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The Tuesday Newsletter Extravaganza ... starring (who else?) Giannis
Written and audio coverage of extreme offseason candor from Giannis Antetokounmpo that the Bucks surely didn't want to hear so soon after their expensive summer business
Giannis Antetokounmpo has not (stress: not) asked to be traded by the Milwaukee Bucks.
Antetokounmpo's recent interview with The New York Times' Tania Ganguli nonetheless shook the NBA with perhaps even more force than the recent trade-me demands registered by Portland's Damian Lillard and Philadelphia's James Harden.
Such is the impact when one of the world’s three or five best basketball players so publicly challenges the team that employs him.
As discussed at the end of Monday's lengthy This Week In Basketball column, Milwaukee and frankly the whole league are back on Giannis Watch after a roughly three-season respite now that Antetokounmpo has told Ganguli that he is not interested in signing a contract extension with the Bucks next month when he becomes eligible for a new three-year, $173 million deal ... and maybe not even after the season. Antetokounmpo says he needs to be convinced that the Bucks are back on a championship course.
Say this much for Giannis: He is often willing to be very clear about what’s on his mind … daunting as the resulting commentary surely sounds to an organization that just re-signed Khris Middleton (32) and Brook Lopez (35) to pricey contracts and hired a rookie coach in Adrian Griffin because he was the candidate to replace Mike Budenholzer that Giannis liked best.
The interview demanded an immediate get-together for Turner Sports' Chris Haynes and I for a late August edition of our #thisleague UNCUT podcast. Chris and I went in-depth on Giannis' chat with Ganguli — our fellow former Walt Disney World bubble resident in Orlando — and then proceeded to try to project where NBA TV will choose to send Haynes on Media Day in early October to provide live first-day-of-the-season reports.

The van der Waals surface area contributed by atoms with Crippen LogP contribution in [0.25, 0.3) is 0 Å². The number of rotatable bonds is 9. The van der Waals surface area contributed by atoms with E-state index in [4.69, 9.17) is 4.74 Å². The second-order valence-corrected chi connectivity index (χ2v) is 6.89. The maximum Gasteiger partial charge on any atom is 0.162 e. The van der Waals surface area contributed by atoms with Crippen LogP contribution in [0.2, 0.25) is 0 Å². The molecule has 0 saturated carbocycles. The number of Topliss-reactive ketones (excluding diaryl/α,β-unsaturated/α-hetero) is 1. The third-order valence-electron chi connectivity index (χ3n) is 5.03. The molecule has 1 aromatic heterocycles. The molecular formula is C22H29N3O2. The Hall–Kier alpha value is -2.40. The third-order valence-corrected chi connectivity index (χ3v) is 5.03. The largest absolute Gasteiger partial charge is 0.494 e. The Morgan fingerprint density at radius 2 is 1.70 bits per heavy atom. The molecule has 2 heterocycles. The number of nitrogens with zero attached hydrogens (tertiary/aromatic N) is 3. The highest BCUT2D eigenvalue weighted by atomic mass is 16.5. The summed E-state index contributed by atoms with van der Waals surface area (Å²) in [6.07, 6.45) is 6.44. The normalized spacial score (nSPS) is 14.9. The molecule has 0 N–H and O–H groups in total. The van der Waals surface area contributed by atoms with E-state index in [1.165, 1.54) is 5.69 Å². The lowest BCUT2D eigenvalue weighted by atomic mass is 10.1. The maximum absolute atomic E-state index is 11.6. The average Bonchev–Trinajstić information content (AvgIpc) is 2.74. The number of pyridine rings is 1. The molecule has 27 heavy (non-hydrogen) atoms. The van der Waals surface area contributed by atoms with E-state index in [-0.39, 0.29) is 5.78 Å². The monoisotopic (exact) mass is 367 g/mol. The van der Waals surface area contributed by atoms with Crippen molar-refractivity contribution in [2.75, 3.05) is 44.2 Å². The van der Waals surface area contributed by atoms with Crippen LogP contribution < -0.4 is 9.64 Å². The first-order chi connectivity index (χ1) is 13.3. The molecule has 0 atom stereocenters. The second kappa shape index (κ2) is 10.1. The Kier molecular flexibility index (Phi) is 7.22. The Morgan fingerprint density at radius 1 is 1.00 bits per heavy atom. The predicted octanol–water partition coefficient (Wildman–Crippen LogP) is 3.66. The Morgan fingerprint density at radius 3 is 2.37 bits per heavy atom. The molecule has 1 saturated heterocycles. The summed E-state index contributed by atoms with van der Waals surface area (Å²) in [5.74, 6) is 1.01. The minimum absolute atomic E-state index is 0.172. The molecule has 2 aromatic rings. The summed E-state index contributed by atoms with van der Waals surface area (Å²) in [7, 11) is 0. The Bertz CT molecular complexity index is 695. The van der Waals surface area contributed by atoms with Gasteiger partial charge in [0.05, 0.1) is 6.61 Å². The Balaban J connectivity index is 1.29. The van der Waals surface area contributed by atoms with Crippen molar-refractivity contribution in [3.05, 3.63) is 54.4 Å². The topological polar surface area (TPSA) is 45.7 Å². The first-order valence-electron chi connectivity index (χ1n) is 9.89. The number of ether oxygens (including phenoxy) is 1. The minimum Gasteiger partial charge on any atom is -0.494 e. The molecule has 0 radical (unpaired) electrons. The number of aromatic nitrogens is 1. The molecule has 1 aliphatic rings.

The pertinent question, in other words, goes something like this: Which NBA team will be dealing with the most Media Day drama that would necessitate Chris' presence?
Portland ... if the Trail Blazers still have Damian Lillard on their roster on Oct. 2?
Philadelphia ... if the 76ers still have James Harden on their roster on Oct. 2?
Milwaukee now after Giannis' comments?
Or another team?
Click below to check out the full episode and indulge in a wide-ranging discussion that also had us talking about the Warriors, Clippers, Mavericks, Timberwolves and Grizzlies. Along the way we also weaved in the latest on both Harden and Lillard here:
Additional audio for your listening pleasure, from my most recent episode of The Saturday Stein Line on 97.1 The Freak in Dallas over the weekend, can be found here:
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FIBA World Cup viewing
Chris and I kept our discussion focused almost exclusively on domestic matters, so allow me to bring the FIBA World Cup back into today's conversation with a special offer.
Courtside 1891 is a new basketball streaming service and will carry 86 of the 92 games at the World Cup in both English and Spanish — all but six games that are exclusively televised on ESPN2. Viewers can select their preferred language for each broadcast.